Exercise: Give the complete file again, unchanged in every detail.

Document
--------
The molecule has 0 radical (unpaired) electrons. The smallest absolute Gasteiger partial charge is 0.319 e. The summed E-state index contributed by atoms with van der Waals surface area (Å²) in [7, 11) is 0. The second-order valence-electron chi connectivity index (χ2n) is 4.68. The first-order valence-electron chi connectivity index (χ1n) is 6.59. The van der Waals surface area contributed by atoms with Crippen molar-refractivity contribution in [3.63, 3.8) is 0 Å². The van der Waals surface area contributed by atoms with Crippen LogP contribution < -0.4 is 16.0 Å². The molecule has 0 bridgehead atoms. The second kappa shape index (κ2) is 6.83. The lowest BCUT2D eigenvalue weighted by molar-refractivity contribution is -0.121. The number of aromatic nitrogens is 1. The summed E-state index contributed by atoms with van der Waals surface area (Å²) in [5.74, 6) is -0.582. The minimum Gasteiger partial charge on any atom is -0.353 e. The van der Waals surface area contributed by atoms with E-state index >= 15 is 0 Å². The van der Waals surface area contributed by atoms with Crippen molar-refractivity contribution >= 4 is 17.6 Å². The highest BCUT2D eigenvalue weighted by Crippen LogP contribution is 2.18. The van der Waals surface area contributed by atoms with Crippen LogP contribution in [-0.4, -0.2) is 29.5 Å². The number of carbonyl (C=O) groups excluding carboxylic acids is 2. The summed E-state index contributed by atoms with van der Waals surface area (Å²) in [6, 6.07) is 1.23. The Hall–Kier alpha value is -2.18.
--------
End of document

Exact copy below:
The molecule has 0 radical (unpaired) electrons. The smallest absolute Gasteiger partial charge is 0.319 e. The summed E-state index contributed by atoms with van der Waals surface area (Å²) in [7, 11) is 0. The second-order valence-electron chi connectivity index (χ2n) is 4.68. The first-order valence-electron chi connectivity index (χ1n) is 6.59. The van der Waals surface area contributed by atoms with Crippen molar-refractivity contribution in [3.63, 3.8) is 0 Å². The van der Waals surface area contributed by atoms with Crippen LogP contribution < -0.4 is 16.0 Å². The molecule has 0 bridgehead atoms. The second kappa shape index (κ2) is 6.83. The lowest BCUT2D eigenvalue weighted by molar-refractivity contribution is -0.121. The number of aromatic nitrogens is 1. The summed E-state index contributed by atoms with van der Waals surface area (Å²) in [5.74, 6) is -0.582. The minimum Gasteiger partial charge on any atom is -0.353 e. The van der Waals surface area contributed by atoms with E-state index >= 15 is 0 Å². The van der Waals surface area contributed by atoms with Crippen molar-refractivity contribution >= 4 is 17.6 Å². The highest BCUT2D eigenvalue weighted by Crippen LogP contribution is 2.18. The van der Waals surface area contributed by atoms with Crippen LogP contribution in [-0.4, -0.2) is 29.5 Å². The number of carbonyl (C=O) groups excluding carboxylic acids is 2. The summed E-state index contributed by atoms with van der Waals surface area (Å²) in [6, 6.07) is 1.23. The Hall–Kier alpha value is -2.18.